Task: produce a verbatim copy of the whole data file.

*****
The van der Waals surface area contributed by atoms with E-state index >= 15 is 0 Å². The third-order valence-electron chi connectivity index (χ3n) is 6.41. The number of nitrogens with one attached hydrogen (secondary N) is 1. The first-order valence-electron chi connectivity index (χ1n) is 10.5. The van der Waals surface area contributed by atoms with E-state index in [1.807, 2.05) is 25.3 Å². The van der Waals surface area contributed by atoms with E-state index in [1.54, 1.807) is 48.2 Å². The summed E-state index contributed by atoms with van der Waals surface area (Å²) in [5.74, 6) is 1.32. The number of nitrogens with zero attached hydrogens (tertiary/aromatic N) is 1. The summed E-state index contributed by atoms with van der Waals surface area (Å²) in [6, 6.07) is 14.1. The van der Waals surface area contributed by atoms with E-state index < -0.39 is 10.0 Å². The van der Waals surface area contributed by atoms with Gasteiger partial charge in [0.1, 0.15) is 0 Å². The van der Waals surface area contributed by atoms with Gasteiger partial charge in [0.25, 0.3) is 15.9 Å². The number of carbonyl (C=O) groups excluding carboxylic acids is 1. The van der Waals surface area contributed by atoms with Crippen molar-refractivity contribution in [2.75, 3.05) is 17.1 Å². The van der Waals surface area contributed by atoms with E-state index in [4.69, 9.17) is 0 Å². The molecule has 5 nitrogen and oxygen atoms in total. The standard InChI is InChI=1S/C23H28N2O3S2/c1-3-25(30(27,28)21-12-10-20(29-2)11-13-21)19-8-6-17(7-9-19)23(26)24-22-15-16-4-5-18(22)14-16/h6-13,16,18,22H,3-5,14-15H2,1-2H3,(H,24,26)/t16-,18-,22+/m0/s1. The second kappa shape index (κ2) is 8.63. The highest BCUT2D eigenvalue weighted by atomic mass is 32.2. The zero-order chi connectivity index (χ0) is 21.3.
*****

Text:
The van der Waals surface area contributed by atoms with E-state index >= 15 is 0 Å². The third-order valence-electron chi connectivity index (χ3n) is 6.41. The number of nitrogens with one attached hydrogen (secondary N) is 1. The first-order valence-electron chi connectivity index (χ1n) is 10.5. The van der Waals surface area contributed by atoms with E-state index in [1.807, 2.05) is 25.3 Å². The van der Waals surface area contributed by atoms with E-state index in [1.54, 1.807) is 48.2 Å². The summed E-state index contributed by atoms with van der Waals surface area (Å²) in [5.74, 6) is 1.32. The number of nitrogens with zero attached hydrogens (tertiary/aromatic N) is 1. The summed E-state index contributed by atoms with van der Waals surface area (Å²) in [6, 6.07) is 14.1. The van der Waals surface area contributed by atoms with E-state index < -0.39 is 10.0 Å². The van der Waals surface area contributed by atoms with Gasteiger partial charge in [0.1, 0.15) is 0 Å². The van der Waals surface area contributed by atoms with Gasteiger partial charge in [0.25, 0.3) is 15.9 Å². The number of carbonyl (C=O) groups excluding carboxylic acids is 1. The van der Waals surface area contributed by atoms with Crippen molar-refractivity contribution in [2.75, 3.05) is 17.1 Å². The van der Waals surface area contributed by atoms with E-state index in [4.69, 9.17) is 0 Å². The molecule has 5 nitrogen and oxygen atoms in total. The standard InChI is InChI=1S/C23H28N2O3S2/c1-3-25(30(27,28)21-12-10-20(29-2)11-13-21)19-8-6-17(7-9-19)23(26)24-22-15-16-4-5-18(22)14-16/h6-13,16,18,22H,3-5,14-15H2,1-2H3,(H,24,26)/t16-,18-,22+/m0/s1. The second kappa shape index (κ2) is 8.63. The highest BCUT2D eigenvalue weighted by atomic mass is 32.2. The zero-order chi connectivity index (χ0) is 21.3.